The Heroes of Freedom Memorial in Gurnee near Old Grand Avenue and O'Plaine Road in Gurnee to honor those who have served in the "War on Terrorism." | Ryan Pagelow~Sun-Times Media
Updated: January 28, 2013 3:52PM
GURNEE — In a move Trustee Stephen Park likened to a divorce, the Village Board affirmed it’s severed ties with the PFC Geoffrey Morris Memorial Foundation on Wednesday night by granting the organization any future use of the name “PFC Geoffrey Morris Memorial” in the terms a settlement agreement ratified earlier this month by the two parties.
“It’s very clear that this project has been enmeshed in village politics since the discussions with former Mayor (Don) Rudny, and the entire subject has become toxic — entirely too emotional and too personal,” said Park, who offered the only formal comments during a brief special session. “What may have started out as a cooperative effort has obviously collapsed, and while I can appreciate the motivation for creating the memorial, the truth is there can be blame assigned on both sides of this equation.
“At this time, this is no sense of trust or cooperation by either side, and the best resolution of this matter is a divorce, if you will. I just don’t see the parties able to work together.”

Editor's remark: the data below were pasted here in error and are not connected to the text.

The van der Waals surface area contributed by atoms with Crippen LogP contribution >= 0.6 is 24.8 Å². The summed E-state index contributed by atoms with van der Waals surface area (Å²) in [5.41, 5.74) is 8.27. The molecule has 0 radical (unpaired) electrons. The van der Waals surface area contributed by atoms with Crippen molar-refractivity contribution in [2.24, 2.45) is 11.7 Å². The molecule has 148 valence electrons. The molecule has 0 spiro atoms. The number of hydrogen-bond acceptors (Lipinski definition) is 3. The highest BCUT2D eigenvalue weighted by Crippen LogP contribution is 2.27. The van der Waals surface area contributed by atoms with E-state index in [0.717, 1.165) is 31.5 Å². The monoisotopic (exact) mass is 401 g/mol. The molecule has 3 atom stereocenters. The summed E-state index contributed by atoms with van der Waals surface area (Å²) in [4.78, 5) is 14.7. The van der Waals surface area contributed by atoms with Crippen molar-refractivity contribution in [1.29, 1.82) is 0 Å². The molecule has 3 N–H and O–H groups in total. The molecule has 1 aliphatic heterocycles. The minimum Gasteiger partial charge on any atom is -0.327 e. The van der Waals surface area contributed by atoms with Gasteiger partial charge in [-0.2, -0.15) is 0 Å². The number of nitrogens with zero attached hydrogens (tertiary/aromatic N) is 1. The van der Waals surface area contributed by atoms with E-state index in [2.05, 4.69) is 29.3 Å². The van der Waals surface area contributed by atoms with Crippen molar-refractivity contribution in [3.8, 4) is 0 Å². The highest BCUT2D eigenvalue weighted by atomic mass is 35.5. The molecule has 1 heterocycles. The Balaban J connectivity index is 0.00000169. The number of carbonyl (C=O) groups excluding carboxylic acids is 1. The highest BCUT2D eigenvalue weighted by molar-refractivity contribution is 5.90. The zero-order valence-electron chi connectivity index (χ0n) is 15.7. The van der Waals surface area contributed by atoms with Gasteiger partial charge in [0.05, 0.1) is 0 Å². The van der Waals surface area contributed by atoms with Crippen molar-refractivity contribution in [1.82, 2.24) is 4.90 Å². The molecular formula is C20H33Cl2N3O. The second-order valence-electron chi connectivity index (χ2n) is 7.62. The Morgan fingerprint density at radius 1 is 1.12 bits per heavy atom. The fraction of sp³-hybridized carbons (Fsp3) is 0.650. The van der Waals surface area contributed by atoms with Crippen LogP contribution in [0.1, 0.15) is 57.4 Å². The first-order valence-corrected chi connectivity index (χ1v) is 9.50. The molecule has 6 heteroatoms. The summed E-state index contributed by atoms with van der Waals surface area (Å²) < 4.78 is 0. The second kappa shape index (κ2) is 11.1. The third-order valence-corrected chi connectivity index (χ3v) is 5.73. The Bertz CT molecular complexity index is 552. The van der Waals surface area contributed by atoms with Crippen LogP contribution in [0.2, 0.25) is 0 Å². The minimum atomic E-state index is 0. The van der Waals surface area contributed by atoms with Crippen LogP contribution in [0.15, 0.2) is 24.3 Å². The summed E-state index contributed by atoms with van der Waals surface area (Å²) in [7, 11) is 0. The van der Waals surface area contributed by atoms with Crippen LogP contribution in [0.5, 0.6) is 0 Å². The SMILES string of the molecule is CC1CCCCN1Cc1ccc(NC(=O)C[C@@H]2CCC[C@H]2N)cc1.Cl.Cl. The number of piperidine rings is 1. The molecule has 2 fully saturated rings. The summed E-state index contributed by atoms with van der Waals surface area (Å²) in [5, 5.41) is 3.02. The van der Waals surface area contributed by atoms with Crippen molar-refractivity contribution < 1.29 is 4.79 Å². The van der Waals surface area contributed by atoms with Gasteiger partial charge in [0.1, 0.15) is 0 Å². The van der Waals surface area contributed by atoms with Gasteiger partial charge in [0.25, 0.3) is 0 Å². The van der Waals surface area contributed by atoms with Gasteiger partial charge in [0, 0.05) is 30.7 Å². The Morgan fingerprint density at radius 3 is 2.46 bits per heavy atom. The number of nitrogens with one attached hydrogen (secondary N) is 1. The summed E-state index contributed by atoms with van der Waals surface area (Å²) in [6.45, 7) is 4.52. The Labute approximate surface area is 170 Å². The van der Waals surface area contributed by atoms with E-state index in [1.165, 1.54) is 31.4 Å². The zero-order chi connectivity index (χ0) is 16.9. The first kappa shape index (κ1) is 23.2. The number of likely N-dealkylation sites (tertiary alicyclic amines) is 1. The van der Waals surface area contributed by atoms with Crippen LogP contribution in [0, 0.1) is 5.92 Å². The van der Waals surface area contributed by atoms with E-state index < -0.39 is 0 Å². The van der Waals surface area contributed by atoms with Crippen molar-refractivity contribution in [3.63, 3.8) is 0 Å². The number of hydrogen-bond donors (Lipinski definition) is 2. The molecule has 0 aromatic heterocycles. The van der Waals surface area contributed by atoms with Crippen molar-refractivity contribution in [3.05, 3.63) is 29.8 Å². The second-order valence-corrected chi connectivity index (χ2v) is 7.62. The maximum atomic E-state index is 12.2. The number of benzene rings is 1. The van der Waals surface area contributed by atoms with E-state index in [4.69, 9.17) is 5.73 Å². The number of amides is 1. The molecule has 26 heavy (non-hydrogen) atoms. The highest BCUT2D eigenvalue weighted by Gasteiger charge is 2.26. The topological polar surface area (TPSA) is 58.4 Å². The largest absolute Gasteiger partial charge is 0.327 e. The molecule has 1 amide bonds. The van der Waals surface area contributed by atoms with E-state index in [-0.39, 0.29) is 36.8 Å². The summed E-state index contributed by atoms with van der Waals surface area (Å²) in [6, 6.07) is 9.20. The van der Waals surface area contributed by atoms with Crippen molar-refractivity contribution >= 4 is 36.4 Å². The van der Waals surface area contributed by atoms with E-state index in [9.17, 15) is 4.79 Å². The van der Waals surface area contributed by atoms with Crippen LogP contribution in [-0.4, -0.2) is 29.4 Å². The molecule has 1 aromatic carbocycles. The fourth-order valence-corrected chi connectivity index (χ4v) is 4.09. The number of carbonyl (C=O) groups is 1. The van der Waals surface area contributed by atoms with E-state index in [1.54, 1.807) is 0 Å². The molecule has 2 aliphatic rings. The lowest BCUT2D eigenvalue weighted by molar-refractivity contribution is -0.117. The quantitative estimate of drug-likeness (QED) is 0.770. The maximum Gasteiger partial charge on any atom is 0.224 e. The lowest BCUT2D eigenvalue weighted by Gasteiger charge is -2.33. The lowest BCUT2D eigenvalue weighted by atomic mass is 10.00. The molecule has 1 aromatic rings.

Wednesday’s action is intended to be the final chapter of more than three years of discord over construction of a tribute to Geoffrey Morris, a 2003 graduate of Warren High School who was killed in April 2004 while serving with the Marines in the Al Anbar Province of Iraq, and six other servicemen with local ties who lost their lives to combat in Iraq and Afghanistan.
Also intended to be honored with a Gurnee memorial are Army Spc. Wesley Wells, Marine Cpl. Sean Maher, Marine Sgt. Edward Davis III, Army Capt. Shane Mahaffee, Army Sgt. Jason Denfrund and Army Spc. Joseph Dimock II,
Wednesday’s 4-0 vote came nine days after an initial mutual-release settlement was approved by the board, stating that the village’s insurance will reimburse the foundation and Trustee Kirk Morris, Geoffrey’s father, for out-of-pocket construction expenses and attorney fees that accrued while the two sides wrangled both in and out of the courtroom over the pace of installing a memorial on former village property at 4575 Old Grand Ave.
Park pointed out that the village’s insurance company has “offered a very generous settlement” — reportedly around $500,000 — to end the dispute of whether the foundation or the village should pursue completion of a memorial, and he added that “we are bound to follow the settlement offered by insurance unless we put the cost on the residents, and that would be unfair.”
“The only difference between this version of the settlement and the one earlier this month is that Mr. Morris and the foundation decided that they wanted the rights to the memorial name,” Park added. “My answer is if this will end it, great. Let’s get this done, and go our separate ways.”
Voting for the settlement with Park were trustees Cheryl Ross, Jeanne Balmes and Hank Schwarz. Morris abstained, and Trustee Greg Garner was out of town.
The dispute will resonate into the coming political season, with Morris filing petitions to run for mayor against incumbent Kristina Kovarik in the April 9 municipal elections. Also filing prior to Wednesday’s deadline were Jeanne Balmes, Thomas B. Hood, Terry Waddell-Moenter and Don Wilson for three open trustee seats, and Andrew Harris for clerk.